On the evening of December 12th 2013, I headed out on a trip to observe salamanders. To see them I would have to travel to a creek and then wander around in the dark knee deep frigid water, as it was here that I would encounter several of Canada’s largest salamander species the Mudpuppy (Necturus maculosus). Although, most people think of reptiles and amphibians as warm loving creatures, salamanders usually prefer cooler temperatures. Mudpuppies are extremely cold-hardy animals, and in the cool winter waters they are easily observed in the right habitat. They will even remain active under the ice.
As I walked through the chilly water, I peered down with the help of a flashlight. On the bottom I could see the Mudpuppies slowly patrolling the rocky bottoms of their aquatic world. Others could be seen swimming with a motion similar to that of crocodilians, propelled by their large tails.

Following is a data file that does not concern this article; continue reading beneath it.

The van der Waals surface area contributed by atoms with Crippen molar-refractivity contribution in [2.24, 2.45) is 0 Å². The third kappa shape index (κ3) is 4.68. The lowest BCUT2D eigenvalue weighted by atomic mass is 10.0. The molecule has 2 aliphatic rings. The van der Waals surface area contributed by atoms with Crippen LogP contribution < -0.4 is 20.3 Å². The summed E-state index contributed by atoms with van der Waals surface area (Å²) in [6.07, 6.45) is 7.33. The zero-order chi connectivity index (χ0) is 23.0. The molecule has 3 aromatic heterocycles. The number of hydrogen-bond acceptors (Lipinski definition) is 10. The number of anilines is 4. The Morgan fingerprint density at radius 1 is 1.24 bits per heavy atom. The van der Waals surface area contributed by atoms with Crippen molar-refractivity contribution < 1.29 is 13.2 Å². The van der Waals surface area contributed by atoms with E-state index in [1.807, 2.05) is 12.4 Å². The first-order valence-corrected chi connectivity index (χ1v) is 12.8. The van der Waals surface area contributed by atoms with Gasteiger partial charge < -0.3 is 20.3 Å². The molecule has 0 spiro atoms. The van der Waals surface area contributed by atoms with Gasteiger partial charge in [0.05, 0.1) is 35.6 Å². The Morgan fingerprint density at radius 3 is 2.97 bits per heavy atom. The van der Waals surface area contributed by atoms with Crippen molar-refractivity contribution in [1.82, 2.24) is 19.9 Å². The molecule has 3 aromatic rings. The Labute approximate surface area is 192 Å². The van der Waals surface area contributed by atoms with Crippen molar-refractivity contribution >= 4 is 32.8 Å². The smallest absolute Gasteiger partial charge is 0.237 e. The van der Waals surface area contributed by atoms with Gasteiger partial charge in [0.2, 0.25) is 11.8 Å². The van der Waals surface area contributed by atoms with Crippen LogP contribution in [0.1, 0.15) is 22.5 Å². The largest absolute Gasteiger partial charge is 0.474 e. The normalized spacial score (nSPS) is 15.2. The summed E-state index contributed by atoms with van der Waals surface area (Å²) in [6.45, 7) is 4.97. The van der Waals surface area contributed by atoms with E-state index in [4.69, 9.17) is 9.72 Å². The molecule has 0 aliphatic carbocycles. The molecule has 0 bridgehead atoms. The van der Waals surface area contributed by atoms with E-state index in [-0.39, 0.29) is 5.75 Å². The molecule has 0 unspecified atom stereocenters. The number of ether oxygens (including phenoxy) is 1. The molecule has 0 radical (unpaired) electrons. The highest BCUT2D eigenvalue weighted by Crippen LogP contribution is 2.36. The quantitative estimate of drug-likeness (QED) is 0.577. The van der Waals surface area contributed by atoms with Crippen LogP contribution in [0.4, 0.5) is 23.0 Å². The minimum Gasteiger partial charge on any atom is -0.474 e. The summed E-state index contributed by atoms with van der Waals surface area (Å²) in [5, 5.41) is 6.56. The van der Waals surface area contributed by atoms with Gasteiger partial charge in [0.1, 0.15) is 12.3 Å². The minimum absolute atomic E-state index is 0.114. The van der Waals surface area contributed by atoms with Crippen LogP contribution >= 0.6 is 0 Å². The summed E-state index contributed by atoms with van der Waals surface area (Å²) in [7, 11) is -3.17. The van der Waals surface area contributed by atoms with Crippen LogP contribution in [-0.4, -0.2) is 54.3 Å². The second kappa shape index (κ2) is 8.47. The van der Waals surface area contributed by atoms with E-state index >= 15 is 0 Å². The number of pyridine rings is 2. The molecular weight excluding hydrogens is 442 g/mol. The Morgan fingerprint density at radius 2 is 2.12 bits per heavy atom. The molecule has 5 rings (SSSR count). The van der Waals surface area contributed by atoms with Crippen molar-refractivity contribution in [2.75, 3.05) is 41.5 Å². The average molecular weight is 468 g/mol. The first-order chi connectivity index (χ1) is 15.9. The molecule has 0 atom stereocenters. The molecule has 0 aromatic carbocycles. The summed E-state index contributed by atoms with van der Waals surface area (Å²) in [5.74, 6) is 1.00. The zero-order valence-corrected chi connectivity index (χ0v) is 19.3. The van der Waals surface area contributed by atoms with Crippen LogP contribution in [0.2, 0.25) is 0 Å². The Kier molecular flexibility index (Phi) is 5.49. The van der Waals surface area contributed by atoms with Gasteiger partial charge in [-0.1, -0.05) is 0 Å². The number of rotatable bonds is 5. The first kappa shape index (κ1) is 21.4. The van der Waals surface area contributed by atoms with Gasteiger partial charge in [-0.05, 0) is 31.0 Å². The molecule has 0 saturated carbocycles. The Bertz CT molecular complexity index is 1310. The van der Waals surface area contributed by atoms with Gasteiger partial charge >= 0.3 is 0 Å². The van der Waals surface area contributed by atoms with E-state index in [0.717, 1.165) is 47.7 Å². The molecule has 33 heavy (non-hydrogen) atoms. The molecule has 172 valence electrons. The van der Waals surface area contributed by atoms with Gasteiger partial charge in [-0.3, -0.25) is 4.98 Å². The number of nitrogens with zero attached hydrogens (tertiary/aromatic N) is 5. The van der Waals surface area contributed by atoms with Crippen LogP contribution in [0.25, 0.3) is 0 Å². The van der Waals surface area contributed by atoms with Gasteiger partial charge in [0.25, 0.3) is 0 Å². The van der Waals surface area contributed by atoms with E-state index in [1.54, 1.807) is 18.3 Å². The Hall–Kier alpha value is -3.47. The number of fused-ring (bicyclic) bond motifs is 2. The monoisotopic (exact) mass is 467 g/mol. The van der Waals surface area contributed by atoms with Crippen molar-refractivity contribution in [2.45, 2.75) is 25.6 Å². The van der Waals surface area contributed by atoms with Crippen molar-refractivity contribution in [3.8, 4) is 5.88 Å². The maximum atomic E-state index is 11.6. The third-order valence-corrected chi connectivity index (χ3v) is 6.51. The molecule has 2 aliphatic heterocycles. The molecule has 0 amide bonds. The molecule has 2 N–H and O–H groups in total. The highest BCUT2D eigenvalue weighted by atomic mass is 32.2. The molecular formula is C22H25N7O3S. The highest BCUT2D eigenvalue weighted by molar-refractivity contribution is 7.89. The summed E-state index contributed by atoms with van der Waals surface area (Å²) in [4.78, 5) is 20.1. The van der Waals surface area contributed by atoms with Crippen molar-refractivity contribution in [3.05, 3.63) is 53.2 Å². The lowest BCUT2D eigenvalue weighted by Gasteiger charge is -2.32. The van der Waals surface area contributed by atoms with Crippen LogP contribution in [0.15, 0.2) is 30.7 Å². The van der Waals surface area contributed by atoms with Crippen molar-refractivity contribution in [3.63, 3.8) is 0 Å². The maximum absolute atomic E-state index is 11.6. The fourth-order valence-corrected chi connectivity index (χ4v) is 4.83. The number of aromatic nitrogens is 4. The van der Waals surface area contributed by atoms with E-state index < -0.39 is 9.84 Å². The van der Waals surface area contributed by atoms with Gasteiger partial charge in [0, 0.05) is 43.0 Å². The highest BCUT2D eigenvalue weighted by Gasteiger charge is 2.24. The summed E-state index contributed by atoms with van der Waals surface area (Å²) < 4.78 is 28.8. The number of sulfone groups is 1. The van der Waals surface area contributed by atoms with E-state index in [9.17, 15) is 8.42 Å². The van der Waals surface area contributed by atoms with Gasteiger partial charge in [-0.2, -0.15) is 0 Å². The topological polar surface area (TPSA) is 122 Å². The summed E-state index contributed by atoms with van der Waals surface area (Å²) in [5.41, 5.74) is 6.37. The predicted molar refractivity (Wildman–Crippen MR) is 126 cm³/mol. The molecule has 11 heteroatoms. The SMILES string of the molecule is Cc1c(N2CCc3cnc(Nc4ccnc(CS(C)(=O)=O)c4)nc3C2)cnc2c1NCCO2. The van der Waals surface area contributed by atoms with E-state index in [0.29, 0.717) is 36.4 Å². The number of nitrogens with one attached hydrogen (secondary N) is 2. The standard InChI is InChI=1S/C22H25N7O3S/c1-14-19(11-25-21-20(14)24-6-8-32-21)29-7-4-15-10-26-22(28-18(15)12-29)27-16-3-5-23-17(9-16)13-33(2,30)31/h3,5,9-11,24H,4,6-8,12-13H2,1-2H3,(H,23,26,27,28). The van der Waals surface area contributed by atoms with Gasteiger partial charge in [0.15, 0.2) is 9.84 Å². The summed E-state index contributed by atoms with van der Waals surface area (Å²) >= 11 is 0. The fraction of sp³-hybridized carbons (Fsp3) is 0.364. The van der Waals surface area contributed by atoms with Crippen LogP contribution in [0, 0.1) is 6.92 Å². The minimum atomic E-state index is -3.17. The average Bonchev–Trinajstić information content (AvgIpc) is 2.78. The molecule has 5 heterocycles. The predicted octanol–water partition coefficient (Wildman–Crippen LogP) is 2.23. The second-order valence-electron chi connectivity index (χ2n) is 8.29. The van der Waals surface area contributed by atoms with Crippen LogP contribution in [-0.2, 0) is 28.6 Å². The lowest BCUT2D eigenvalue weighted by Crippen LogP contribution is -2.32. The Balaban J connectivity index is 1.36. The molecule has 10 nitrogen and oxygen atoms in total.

These beautiful salamanders are an aquatic species equipped with frill-like external gills. They resemble over grown versions of the larval stages of most other salamander species. But Mudpuppies do not metamorphosis into terrestrial creatures. They keep their ”juvenile” characteristics even as mature, breeding capable, adults. A condition known as neoteny.
Not only are mudpuppies remarkable for being neotenic, but for their size as well. Some individuals can get close to 20 inches in length! They are the largest salamander species in Canada, and one of the largest in the world, being rivaled or dwarfed by only a few species (from the genera Siren, Amphiuma, Cryptobranchus, and Andrias).
For most people the idea of taking a trip to stand out in icy winter waters to watch salamanders might seem crazy! However, for me there is nothing else I’d rather be doing then spending time with these stunning creatures!